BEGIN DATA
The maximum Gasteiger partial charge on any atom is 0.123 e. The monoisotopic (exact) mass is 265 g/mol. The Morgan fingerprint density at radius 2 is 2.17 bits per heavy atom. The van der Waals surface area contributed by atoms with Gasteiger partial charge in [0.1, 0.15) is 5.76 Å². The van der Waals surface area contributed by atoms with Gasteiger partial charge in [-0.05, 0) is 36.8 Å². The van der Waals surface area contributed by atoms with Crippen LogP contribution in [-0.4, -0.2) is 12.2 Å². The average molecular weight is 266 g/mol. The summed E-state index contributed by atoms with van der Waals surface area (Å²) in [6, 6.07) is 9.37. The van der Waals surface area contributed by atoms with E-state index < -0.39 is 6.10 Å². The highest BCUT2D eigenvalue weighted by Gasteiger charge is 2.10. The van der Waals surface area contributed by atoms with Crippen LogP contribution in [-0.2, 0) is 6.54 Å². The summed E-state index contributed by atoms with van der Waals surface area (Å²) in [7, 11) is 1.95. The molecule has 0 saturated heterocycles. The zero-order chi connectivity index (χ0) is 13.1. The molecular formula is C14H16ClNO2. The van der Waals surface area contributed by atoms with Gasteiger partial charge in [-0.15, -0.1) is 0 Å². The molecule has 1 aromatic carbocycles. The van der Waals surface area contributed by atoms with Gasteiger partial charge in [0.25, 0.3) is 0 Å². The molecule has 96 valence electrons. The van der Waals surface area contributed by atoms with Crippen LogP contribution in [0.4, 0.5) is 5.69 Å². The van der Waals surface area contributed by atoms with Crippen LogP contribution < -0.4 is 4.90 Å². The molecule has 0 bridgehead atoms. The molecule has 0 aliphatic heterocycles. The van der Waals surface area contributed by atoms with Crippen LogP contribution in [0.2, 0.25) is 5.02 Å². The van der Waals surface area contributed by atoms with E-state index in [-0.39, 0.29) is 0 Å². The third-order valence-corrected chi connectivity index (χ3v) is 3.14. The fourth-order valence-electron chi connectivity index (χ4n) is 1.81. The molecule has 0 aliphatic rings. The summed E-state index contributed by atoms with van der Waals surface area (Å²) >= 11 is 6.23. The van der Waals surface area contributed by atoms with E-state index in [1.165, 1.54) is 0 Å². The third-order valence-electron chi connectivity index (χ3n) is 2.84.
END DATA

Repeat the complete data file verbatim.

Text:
The maximum Gasteiger partial charge on any atom is 0.123 e. The monoisotopic (exact) mass is 265 g/mol. The Morgan fingerprint density at radius 2 is 2.17 bits per heavy atom. The van der Waals surface area contributed by atoms with Gasteiger partial charge in [0.1, 0.15) is 5.76 Å². The van der Waals surface area contributed by atoms with Gasteiger partial charge in [-0.05, 0) is 36.8 Å². The van der Waals surface area contributed by atoms with Crippen LogP contribution in [-0.4, -0.2) is 12.2 Å². The average molecular weight is 266 g/mol. The summed E-state index contributed by atoms with van der Waals surface area (Å²) in [6, 6.07) is 9.37. The van der Waals surface area contributed by atoms with E-state index < -0.39 is 6.10 Å². The highest BCUT2D eigenvalue weighted by Gasteiger charge is 2.10. The van der Waals surface area contributed by atoms with Crippen LogP contribution in [-0.2, 0) is 6.54 Å². The summed E-state index contributed by atoms with van der Waals surface area (Å²) in [7, 11) is 1.95. The molecule has 0 saturated heterocycles. The zero-order chi connectivity index (χ0) is 13.1. The molecular formula is C14H16ClNO2. The van der Waals surface area contributed by atoms with Gasteiger partial charge in [-0.15, -0.1) is 0 Å². The molecule has 1 aromatic carbocycles. The van der Waals surface area contributed by atoms with Gasteiger partial charge in [0.25, 0.3) is 0 Å². The molecule has 96 valence electrons. The van der Waals surface area contributed by atoms with Crippen LogP contribution in [0.4, 0.5) is 5.69 Å². The van der Waals surface area contributed by atoms with Crippen LogP contribution < -0.4 is 4.90 Å². The molecule has 0 bridgehead atoms. The molecule has 0 aliphatic heterocycles. The van der Waals surface area contributed by atoms with Crippen LogP contribution in [0.2, 0.25) is 5.02 Å². The van der Waals surface area contributed by atoms with E-state index in [-0.39, 0.29) is 0 Å². The third-order valence-corrected chi connectivity index (χ3v) is 3.14. The fourth-order valence-electron chi connectivity index (χ4n) is 1.81. The molecule has 0 aliphatic rings. The summed E-state index contributed by atoms with van der Waals surface area (Å²) >= 11 is 6.23. The van der Waals surface area contributed by atoms with E-state index in [1.165, 1.54) is 0 Å². The third-order valence-electron chi connectivity index (χ3n) is 2.84.